The story may be bitter, but the view of the city is not. These days, it’s uncommon for a film set in Edinburgh to present the city through such an uncomplicatedly romantic lens. Greyfriars Kirkyard, the castle on the hill, the green parks set for al fresco lunches – the setting looks positively idyllic for a film so uncomfortably tart.
The Bill Douglas trilogy (1972-78)
Director Bill Douglas
A stark trifecta that only finds hope for its lead character once he’s relocated to Cairo in the final act, Bill Douglas’s trilogy of My Childhood (1972), My Ain Folk (1973) and My Way Home (1978) is an autobiographical poem tied – for most of its running time – to the forgotten outskirts of Edinburgh. From ages 8-16, through foster homes and spoil tips and fields tilled by German PoWs, Jamie (Stephen Archibald, first discovered by the director at a Newcraighall bus stop) comes of age in austerely photographed poverty.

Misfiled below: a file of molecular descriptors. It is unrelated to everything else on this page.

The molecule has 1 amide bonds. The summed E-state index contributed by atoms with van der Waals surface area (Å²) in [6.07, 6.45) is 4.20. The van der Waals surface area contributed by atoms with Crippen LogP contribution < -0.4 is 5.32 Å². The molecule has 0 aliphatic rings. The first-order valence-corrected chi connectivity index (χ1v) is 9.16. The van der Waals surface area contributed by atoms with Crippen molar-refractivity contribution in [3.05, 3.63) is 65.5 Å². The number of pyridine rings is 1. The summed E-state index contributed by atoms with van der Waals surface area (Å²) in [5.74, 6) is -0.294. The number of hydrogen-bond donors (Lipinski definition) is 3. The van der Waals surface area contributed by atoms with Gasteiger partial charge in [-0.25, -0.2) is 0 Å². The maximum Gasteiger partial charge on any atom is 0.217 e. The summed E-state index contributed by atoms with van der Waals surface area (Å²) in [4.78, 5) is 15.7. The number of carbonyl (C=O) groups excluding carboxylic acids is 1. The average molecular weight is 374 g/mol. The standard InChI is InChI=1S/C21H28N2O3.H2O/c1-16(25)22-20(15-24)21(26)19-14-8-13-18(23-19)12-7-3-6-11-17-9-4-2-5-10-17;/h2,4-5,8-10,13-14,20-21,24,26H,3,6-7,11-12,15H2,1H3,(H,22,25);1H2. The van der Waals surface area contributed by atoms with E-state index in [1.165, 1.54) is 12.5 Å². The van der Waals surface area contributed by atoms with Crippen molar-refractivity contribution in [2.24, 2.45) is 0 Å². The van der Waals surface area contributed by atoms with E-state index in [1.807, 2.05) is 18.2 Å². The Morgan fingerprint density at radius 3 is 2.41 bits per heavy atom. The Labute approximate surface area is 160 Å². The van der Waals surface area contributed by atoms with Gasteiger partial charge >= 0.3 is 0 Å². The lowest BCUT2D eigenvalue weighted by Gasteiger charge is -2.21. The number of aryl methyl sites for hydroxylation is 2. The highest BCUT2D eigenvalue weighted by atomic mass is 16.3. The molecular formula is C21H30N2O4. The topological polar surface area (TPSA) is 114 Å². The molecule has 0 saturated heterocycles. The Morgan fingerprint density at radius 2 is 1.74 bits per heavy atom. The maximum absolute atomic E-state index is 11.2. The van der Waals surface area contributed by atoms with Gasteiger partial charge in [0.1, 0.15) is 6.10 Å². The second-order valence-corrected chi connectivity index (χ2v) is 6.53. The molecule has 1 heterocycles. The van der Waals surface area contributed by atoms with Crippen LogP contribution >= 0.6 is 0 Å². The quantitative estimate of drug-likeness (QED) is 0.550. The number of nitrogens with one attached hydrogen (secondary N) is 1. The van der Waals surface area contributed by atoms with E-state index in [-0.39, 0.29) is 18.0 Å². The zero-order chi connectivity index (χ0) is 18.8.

Douglas’s trilogy could be called the Scottish equivalent of François Truffaut’s Antoine Doinel series, which kicked off with Les Quatre Cent Coups in 1959, but one major difference is that we never get to see Douglas’s cinematic surrogate leave his teens. Douglas only got the funding to complete one more feature before his death, the intimate 1986 epic Comrades, and while Truffaut’s muse, Jean-Pierre Léaud, would go on to be a star as an adult, Douglas’s sadly succumbed to drugs and malnutrition aged just 38 (back in the town where Douglas first found him), having secured no further acting work.
Shallow Grave (1994)
Director Danny Boyle